What Virus causes the disease COVID-19?

SARS-CoV-2 is the virus that causes Covid-19. A virus is genetic material contained within an organic particle that invades living cells and uses their host’s metabolic processes to produce a new generation of viral particles. What Virus causes the disease COVID-19? Coronavirus, Novel Coronavirus, SARS-CoV-2, Covid-19 What are the definitions?

How big are viruses?

The size of a single human hair is comparable to the size of as little as 400 SARS-CoV-2 particles to as many as 1,000 particles.

Virus sizes vary from the extremely minuscule – 17 nanometre wide Porcine Circovirus, for example – to monsters that challenge the very definition of ‘virus’, such as the 2.3 micrometer Tupanvirus.

How much smaller are most viruses in comparison to bacteria? Much smaller. With a diameter of 220 nanometers, the measles virus is about 8 times smaller than E.coli bacteria

Are viruses living or not?

For about 100 years, the scientific community has repeatedly changed its collective mind over what viruses are.

First seen as poisons, then as life-forms, then biological chemicals. Viruses today are thought of as being in a gray area between living and nonliving. They cannot replicate on their own, but can do so in truly living cells and can also affect the behavior of their hosts profoundly.

Some say it’s more accurate to think of viruses as part of the continuum between chemistry and biology, one that isn’t clearly divided into living and non-living.

https://www.scientificamerican.com/article/are-viruses-alive-2004/

When could we first see viruses?
Electron microscopes were invented in the 1930s. For the first time, we could see what viruses looked like, such as the H1N1 virus that caused the 1918 Spanish flu.

Where did the word virus come from?
The word virus comes from a Latin word describing poisonous liquids. This is because early forms of isolating and imaging microbes couldn’t capture such tiny particles.

Resources

Good article.

Video animations

You can’t really “see” the virus, but animations can really help understanding them.

How Coronaviruses Work – Good overall view from Johns Hopkins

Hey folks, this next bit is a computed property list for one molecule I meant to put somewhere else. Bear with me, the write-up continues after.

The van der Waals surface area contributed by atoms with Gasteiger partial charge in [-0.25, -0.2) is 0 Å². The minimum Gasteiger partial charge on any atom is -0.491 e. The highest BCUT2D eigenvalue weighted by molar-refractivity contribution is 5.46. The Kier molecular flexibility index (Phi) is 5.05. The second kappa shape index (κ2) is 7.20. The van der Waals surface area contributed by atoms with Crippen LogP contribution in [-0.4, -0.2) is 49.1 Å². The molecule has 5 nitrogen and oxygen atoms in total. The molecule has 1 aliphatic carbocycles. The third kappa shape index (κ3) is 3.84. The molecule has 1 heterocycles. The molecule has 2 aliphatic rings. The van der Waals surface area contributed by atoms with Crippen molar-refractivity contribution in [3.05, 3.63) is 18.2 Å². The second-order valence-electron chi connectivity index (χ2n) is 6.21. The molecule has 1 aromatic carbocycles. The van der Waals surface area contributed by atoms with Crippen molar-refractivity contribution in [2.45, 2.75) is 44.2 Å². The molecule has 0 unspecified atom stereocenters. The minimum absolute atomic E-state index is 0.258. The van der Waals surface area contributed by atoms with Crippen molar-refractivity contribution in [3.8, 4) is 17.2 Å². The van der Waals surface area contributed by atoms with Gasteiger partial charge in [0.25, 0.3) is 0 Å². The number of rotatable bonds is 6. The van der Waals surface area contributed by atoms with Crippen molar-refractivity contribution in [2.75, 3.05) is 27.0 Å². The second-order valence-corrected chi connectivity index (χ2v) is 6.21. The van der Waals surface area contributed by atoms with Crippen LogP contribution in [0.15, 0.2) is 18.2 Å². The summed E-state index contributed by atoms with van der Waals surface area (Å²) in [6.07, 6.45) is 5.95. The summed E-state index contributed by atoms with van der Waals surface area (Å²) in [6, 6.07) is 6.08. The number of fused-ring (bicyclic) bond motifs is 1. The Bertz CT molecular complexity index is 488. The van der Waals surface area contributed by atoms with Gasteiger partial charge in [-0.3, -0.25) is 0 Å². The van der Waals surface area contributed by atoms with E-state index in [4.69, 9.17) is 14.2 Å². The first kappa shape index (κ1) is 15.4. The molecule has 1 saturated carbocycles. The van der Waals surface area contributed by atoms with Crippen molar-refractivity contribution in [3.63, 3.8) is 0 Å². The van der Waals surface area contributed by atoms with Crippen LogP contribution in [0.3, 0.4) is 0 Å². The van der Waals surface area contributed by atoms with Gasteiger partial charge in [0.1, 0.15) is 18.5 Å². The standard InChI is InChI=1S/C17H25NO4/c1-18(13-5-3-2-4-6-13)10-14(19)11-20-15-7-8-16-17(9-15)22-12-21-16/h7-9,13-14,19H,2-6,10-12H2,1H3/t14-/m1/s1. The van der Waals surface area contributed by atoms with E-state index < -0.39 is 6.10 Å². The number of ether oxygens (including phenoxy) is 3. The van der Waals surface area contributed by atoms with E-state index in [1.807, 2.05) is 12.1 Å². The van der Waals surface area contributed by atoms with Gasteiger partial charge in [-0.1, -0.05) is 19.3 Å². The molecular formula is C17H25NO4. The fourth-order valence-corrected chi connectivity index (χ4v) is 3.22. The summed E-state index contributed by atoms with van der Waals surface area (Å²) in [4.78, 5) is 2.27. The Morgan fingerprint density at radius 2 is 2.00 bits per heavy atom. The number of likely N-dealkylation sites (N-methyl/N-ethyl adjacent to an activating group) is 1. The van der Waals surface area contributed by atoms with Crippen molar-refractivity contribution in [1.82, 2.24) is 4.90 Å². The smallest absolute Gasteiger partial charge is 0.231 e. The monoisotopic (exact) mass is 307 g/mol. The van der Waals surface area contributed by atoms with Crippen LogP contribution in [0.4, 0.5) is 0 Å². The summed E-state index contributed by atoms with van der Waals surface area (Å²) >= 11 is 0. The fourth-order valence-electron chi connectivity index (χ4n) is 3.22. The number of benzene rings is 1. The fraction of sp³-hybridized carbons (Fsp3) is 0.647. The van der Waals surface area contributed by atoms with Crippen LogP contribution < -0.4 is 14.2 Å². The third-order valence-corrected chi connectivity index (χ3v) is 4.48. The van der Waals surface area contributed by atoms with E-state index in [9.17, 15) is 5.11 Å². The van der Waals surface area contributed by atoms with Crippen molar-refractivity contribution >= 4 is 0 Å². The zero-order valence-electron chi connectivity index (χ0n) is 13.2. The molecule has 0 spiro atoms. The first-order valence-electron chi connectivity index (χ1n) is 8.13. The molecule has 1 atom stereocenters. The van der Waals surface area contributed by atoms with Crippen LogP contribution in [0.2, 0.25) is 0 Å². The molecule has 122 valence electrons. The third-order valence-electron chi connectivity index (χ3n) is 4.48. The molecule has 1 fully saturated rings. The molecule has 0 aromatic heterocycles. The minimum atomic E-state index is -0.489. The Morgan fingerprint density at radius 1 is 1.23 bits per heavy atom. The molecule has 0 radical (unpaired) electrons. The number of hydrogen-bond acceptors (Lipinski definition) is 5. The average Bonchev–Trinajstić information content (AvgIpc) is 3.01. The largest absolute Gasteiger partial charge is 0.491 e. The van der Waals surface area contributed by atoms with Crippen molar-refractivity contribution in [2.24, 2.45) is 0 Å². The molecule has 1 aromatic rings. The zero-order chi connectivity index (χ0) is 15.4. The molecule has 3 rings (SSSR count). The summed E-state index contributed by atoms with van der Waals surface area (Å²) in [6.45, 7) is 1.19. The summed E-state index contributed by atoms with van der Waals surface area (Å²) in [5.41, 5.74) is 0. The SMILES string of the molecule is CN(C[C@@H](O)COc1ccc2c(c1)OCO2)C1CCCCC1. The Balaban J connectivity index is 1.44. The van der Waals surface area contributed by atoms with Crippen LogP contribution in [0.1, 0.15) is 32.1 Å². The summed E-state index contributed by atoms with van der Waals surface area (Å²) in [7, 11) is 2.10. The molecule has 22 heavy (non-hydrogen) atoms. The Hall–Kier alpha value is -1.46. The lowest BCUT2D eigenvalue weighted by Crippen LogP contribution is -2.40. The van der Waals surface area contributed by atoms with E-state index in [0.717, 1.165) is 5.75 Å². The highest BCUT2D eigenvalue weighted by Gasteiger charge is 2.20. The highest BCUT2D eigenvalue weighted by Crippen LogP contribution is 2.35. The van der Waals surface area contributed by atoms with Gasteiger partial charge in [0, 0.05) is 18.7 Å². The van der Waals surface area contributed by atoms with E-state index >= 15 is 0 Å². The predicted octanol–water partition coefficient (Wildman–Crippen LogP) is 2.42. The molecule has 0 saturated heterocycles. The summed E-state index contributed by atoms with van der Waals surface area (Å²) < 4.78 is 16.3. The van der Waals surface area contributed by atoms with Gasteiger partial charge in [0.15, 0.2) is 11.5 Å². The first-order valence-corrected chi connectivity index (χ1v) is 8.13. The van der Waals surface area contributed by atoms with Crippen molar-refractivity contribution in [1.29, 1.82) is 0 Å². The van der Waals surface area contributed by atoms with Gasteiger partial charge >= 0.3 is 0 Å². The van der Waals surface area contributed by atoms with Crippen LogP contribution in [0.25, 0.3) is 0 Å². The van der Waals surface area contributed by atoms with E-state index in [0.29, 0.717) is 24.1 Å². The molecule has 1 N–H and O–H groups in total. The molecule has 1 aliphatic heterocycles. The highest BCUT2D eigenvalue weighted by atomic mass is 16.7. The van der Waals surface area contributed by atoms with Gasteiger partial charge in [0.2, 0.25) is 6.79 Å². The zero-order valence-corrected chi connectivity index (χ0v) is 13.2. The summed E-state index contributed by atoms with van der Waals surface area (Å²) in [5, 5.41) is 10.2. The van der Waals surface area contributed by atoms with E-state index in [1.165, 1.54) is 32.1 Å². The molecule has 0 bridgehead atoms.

More technical, but understandable, from Scripps Research

Coronavirus Anatomy Explained: Science, Simplified

How the Novel Coronavirus Infects a Cell: Science, Simplified

Five Covid-19 Misconceptions That Are Important To Know

9-25-20 5 common coronavirus misconceptions and the science you need to know– 4-minute video plus a short, well-written article with lots of references for more information Speaker: Dr. Sanjay Gupta CNN Chief Medical Correspondent. To watch the video and read the explanations, click here.


I have written about all of these topics in this blog and previous newsletters . This short video and article put the primary misconceptions in one place. I hear and read about them online a lot. These Five Covid-19 Misconceptions Are Very Important To Know

The 5 Misconceptions

  • Misconception No. 1: Only older people are impacted by the virus
  • Misconception No. 2: Masks don’t protect you against coronavirus
  • Misconception No. 3: You can only catch Covid-19 if you’ve been in close contact with someone who has symptoms
  • Misconception No. 4: This is like the flu
  • Misconception No. 5: Everyone can a get a vaccine this winter

Excerpts

Continue reading “Five Covid-19 Misconceptions That Are Important To Know”

Dr. Fauci answers questions many people have

Posted on youtube 8/31/20 34 minutes. Tiffany Haddish is an actress and comedian. There was lots of smiling and laughing. She asked about all the stuff on his wall in the the rear. A question I always have ;> Quite a contrast to Fauci’s usually very serious interviews! Dr. Fauci answers questions many people have. I get these questions a lot when people find out I write about Covid.

If you, or someone you know, want understandable explanations from a widely recognized expert for questions that a lot of people have, email the link to them.

The first question was “Was the coronavirus manufactured in a lab or did it come from bats?

Continue reading “Dr. Fauci answers questions many people have”

How the death rate is determined in a pandemic

My next-door neighbor died in his sleep awhile ago. The day before he was pruning his fruit trees. He had died in his bed. He was over 75 and had heart problems. We called the police. No investigation. No autopsy. His death was recorded in public records as a heart attack.

But when pandemics are surging, such as in New York and Italy, people die in their homes or on the way to the hospital. Hospitals were overwhelmed. We did not know much then about Covid-19. Sometimes deaths were not recorded as due to Covid-19.